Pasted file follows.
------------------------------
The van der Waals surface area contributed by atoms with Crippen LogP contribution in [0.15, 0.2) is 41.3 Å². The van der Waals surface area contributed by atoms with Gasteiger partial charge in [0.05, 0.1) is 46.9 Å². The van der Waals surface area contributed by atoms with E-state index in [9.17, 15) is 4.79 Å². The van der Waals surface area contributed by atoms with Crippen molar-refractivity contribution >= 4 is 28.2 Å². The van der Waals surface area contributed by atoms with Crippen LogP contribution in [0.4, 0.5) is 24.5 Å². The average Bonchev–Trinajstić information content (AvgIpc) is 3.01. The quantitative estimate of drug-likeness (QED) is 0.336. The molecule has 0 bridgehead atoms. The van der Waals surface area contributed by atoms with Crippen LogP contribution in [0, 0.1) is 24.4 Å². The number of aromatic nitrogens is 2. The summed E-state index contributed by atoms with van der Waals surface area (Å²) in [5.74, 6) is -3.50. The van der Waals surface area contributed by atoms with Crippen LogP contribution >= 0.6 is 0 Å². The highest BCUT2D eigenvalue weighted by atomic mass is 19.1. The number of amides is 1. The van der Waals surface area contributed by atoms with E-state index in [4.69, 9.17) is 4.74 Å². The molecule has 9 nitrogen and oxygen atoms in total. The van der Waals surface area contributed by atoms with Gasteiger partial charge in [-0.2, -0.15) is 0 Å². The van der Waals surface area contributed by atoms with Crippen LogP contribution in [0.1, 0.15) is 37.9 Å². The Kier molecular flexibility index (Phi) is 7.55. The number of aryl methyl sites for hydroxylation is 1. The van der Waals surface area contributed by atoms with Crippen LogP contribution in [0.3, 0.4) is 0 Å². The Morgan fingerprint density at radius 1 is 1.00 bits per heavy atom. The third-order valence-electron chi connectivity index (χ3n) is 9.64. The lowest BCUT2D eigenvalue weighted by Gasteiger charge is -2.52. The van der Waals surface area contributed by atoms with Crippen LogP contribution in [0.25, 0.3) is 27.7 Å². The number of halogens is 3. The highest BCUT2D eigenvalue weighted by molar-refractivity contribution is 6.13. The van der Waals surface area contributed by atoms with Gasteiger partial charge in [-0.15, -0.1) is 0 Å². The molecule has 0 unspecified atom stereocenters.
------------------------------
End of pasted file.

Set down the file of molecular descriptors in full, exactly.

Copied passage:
The van der Waals surface area contributed by atoms with Crippen LogP contribution in [0.15, 0.2) is 41.3 Å². The van der Waals surface area contributed by atoms with Gasteiger partial charge in [0.05, 0.1) is 46.9 Å². The van der Waals surface area contributed by atoms with E-state index in [9.17, 15) is 4.79 Å². The van der Waals surface area contributed by atoms with Crippen molar-refractivity contribution >= 4 is 28.2 Å². The van der Waals surface area contributed by atoms with Crippen LogP contribution in [0.4, 0.5) is 24.5 Å². The average Bonchev–Trinajstić information content (AvgIpc) is 3.01. The quantitative estimate of drug-likeness (QED) is 0.336. The molecule has 0 bridgehead atoms. The van der Waals surface area contributed by atoms with Crippen LogP contribution in [0, 0.1) is 24.4 Å². The number of aromatic nitrogens is 2. The summed E-state index contributed by atoms with van der Waals surface area (Å²) in [5.74, 6) is -3.50. The van der Waals surface area contributed by atoms with Crippen LogP contribution >= 0.6 is 0 Å². The highest BCUT2D eigenvalue weighted by atomic mass is 19.1. The number of amides is 1. The van der Waals surface area contributed by atoms with E-state index in [4.69, 9.17) is 4.74 Å². The molecule has 9 nitrogen and oxygen atoms in total. The van der Waals surface area contributed by atoms with Gasteiger partial charge in [-0.2, -0.15) is 0 Å². The van der Waals surface area contributed by atoms with Crippen LogP contribution in [0.1, 0.15) is 37.9 Å². The Kier molecular flexibility index (Phi) is 7.55. The number of aryl methyl sites for hydroxylation is 1. The van der Waals surface area contributed by atoms with Crippen LogP contribution in [0.3, 0.4) is 0 Å². The Morgan fingerprint density at radius 1 is 1.00 bits per heavy atom. The third-order valence-electron chi connectivity index (χ3n) is 9.64. The lowest BCUT2D eigenvalue weighted by Gasteiger charge is -2.52. The van der Waals surface area contributed by atoms with Crippen LogP contribution in [0.25, 0.3) is 27.7 Å². The number of halogens is 3. The highest BCUT2D eigenvalue weighted by molar-refractivity contribution is 6.13. The van der Waals surface area contributed by atoms with Gasteiger partial charge in [-0.15, -0.1) is 0 Å². The molecule has 0 unspecified atom stereocenters.